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  • rkassam
    Member
    Post count: 8

    About 4 months ago I started experiencing low back pain on my right side. I went to my family doctor who prescribed me naproxen 500mg x 2/ day. After about a month, the pain got better in my back, but then I started to feel severe pain in my right butt, ankle and foot. This pain was accompanied my pins, needles, and numbness in my right foot. It got worse when I laid down, so I had a lot of sleepless nights.

    I went for an MRI and the radiologist results were:

    At l5-S1. there is a large central disc herniation which occupies approximately 50% of the cross sectional area of the spinal canal. This is slightly asymetric toward the right side. This probably impinges on the S1 nerve roots bilaterally, right greater than left within the right lateral recess of the spinal canal.

    At L4-5 there is a large posterior disc herniation centred right paracentral which occupies just under 50% of the cross sectional area of the spinal canal. This probably impinges upon the right L5 nerve root within the right lateral recess of the spinal canal.

    No other significant findings are appreciated.

    My family doctor suggested I see a orthopedic surgeon as my MRI had significant findings.

    I got an appointment for two months later, so I decided to do physical therapy in the mean time.

    I did 6 weeks of physical therapy focusing on the McKenzie protocol. My pain and numbness has diminished greatly. I have intermittent tingling in my right foot with some pain in my ankle on and off. However this pain is quite tolerable.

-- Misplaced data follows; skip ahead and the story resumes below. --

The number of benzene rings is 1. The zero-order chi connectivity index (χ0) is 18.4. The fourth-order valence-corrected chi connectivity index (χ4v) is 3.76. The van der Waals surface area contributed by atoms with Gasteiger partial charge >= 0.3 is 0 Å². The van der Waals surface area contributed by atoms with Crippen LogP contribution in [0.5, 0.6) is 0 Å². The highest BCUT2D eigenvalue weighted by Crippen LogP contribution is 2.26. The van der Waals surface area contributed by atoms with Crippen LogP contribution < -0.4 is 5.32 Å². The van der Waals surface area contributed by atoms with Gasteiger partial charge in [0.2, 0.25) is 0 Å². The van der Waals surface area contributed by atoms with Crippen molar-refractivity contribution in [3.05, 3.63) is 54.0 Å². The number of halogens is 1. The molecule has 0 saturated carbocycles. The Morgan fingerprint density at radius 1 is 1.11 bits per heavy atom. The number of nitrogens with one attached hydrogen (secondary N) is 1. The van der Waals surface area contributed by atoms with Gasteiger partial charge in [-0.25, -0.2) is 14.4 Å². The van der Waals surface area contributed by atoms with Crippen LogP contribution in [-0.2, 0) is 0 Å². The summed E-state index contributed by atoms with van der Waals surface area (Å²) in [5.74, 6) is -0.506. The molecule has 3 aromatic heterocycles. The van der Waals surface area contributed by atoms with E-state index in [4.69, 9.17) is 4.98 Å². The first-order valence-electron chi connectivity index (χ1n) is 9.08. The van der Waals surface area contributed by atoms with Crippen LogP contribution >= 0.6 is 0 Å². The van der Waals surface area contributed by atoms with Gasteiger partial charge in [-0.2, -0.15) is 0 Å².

My question is that with such a reduction in pain and being able to get through my day, am I still a candidate for surgery?

    The main thing that has me worried is the “centrally herniated disc”. I keeping reading online that this can lead to Cauda Equina. Is it possible that this herniation can get bigger and lead to that. Hence, it needs to be surgically treated now.

    Any input would greatly be appreciated.

    Donald Corenman, MD, DC
    Moderator
    Post count: 8378

    You have two relatively large herniated discs at L4-5 and L5-S1 which have appeared to compress the right sided nerve roots. The typical presentation of numbness, pins and needles and pain accompanied the nerve compression. I will assume you have no motor weakness of the foot dorsiflexors and plantar flexors (you can walk on your heels and toes for some distance without fatigue or weakness).

    You have participated in physical therapy for the last six weeks and have improved significantly. The symptoms now are annoying but not disabling. Again- assuming you have no motor weakness, you can try to continue conservative treatment.

    You have a genetic predisposition for herniations based upon the 2 levels and the large size of the herniations. If the herniations stay the same size and do not enlarge (recurrent herniations), the chance of cauda equina syndrome is remote. Over time, these herniations will shrink down and become less inflamed. There is a chance of recurrent herniation with or without surgery and no one knows the exact incidence of that possibility in your particular case.

    Dr. Corenman

    PLEASE REMEMBER, THIS FORUM IS MEANT TO PROVIDE GENERAL INFORMATION ON SPINE ANATOMY, CONDITIONS AND TREATMENTS. TO GET AN ACCURATE DIAGNOSIS, YOU MUST VISIT A QUALIFIED PROFESSIONAL IN PERSON.
     
    Donald Corenman, MD, DC is a highly-regarded spine surgeon, considered an expert in the area of neck and back pain. Trained as both a Medical Doctor and Doctor of Chiropractic, Dr. Corenman earned academic appointments as Clinical Assistant Professor and Assistant Professor of Orthopaedic Surgery at the University of Colorado Health Sciences Center, and his research on spine surgery and rehabilitation has resulted in the publication of multiple peer-reviewed articles and two books.
    rkassam
    Member
    Post count: 8

    I have no motor weakness of the foot dorsiflexors and plantar flexors that I have noticed.  I seem to be able to walk on my heels and toes for some distances.

    I realize that surgery is not a 100% cure all as there is always a risk of re-herniation.  So if pain is tolerable why go for surgery.